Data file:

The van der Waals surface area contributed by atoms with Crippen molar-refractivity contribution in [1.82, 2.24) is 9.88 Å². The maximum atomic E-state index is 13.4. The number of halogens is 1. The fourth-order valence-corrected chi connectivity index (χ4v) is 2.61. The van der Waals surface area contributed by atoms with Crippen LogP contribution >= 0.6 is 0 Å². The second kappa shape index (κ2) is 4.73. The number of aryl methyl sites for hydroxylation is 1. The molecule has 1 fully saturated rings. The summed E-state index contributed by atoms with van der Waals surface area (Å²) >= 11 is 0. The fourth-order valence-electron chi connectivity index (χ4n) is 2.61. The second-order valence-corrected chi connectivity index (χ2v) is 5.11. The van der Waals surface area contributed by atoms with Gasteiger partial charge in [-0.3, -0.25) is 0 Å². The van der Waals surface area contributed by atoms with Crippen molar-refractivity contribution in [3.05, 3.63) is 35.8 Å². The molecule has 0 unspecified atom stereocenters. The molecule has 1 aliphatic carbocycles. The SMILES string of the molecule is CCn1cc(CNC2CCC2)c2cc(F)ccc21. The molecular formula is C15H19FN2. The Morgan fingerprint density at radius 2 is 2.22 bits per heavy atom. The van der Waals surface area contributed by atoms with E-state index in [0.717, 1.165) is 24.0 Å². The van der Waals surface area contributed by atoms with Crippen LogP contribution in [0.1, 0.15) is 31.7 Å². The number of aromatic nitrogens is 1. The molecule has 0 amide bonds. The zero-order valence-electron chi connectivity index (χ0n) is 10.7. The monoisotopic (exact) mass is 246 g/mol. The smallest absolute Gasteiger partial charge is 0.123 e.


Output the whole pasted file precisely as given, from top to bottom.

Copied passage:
The van der Waals surface area contributed by atoms with Crippen molar-refractivity contribution in [1.82, 2.24) is 9.88 Å². The maximum atomic E-state index is 13.4. The number of halogens is 1. The fourth-order valence-corrected chi connectivity index (χ4v) is 2.61. The van der Waals surface area contributed by atoms with Crippen LogP contribution >= 0.6 is 0 Å². The second kappa shape index (κ2) is 4.73. The number of aryl methyl sites for hydroxylation is 1. The molecule has 1 fully saturated rings. The summed E-state index contributed by atoms with van der Waals surface area (Å²) >= 11 is 0. The fourth-order valence-electron chi connectivity index (χ4n) is 2.61. The second-order valence-corrected chi connectivity index (χ2v) is 5.11. The van der Waals surface area contributed by atoms with Gasteiger partial charge in [-0.3, -0.25) is 0 Å². The van der Waals surface area contributed by atoms with Crippen molar-refractivity contribution in [3.05, 3.63) is 35.8 Å². The molecule has 0 unspecified atom stereocenters. The molecule has 1 aliphatic carbocycles. The SMILES string of the molecule is CCn1cc(CNC2CCC2)c2cc(F)ccc21. The molecular formula is C15H19FN2. The Morgan fingerprint density at radius 2 is 2.22 bits per heavy atom. The van der Waals surface area contributed by atoms with E-state index in [0.717, 1.165) is 24.0 Å². The van der Waals surface area contributed by atoms with Crippen LogP contribution in [0.1, 0.15) is 31.7 Å². The number of aromatic nitrogens is 1. The molecule has 0 amide bonds. The zero-order valence-electron chi connectivity index (χ0n) is 10.7. The monoisotopic (exact) mass is 246 g/mol. The smallest absolute Gasteiger partial charge is 0.123 e.